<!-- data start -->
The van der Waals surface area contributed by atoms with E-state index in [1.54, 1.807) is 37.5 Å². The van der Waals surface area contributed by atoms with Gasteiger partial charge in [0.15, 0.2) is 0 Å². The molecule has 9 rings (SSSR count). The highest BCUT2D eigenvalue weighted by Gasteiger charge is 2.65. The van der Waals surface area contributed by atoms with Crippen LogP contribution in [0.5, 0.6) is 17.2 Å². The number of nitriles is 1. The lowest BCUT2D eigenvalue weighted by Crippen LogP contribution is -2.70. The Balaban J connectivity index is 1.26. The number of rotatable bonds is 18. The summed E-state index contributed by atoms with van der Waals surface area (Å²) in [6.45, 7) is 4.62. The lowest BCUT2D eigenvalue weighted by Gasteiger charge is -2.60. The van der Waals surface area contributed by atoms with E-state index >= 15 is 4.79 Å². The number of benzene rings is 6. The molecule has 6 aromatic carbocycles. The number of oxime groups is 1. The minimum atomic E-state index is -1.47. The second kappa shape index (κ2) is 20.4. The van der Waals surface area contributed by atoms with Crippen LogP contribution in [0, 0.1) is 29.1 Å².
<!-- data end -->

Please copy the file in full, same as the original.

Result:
The van der Waals surface area contributed by atoms with E-state index in [1.54, 1.807) is 37.5 Å². The van der Waals surface area contributed by atoms with Gasteiger partial charge in [0.15, 0.2) is 0 Å². The molecule has 9 rings (SSSR count). The highest BCUT2D eigenvalue weighted by Gasteiger charge is 2.65. The van der Waals surface area contributed by atoms with Crippen LogP contribution in [0.5, 0.6) is 17.2 Å². The number of nitriles is 1. The lowest BCUT2D eigenvalue weighted by Crippen LogP contribution is -2.70. The Balaban J connectivity index is 1.26. The number of rotatable bonds is 18. The summed E-state index contributed by atoms with van der Waals surface area (Å²) in [6.45, 7) is 4.62. The lowest BCUT2D eigenvalue weighted by Gasteiger charge is -2.60. The van der Waals surface area contributed by atoms with E-state index >= 15 is 4.79 Å². The number of benzene rings is 6. The molecule has 6 aromatic carbocycles. The number of oxime groups is 1. The minimum atomic E-state index is -1.47. The second kappa shape index (κ2) is 20.4. The van der Waals surface area contributed by atoms with Crippen LogP contribution in [0, 0.1) is 29.1 Å².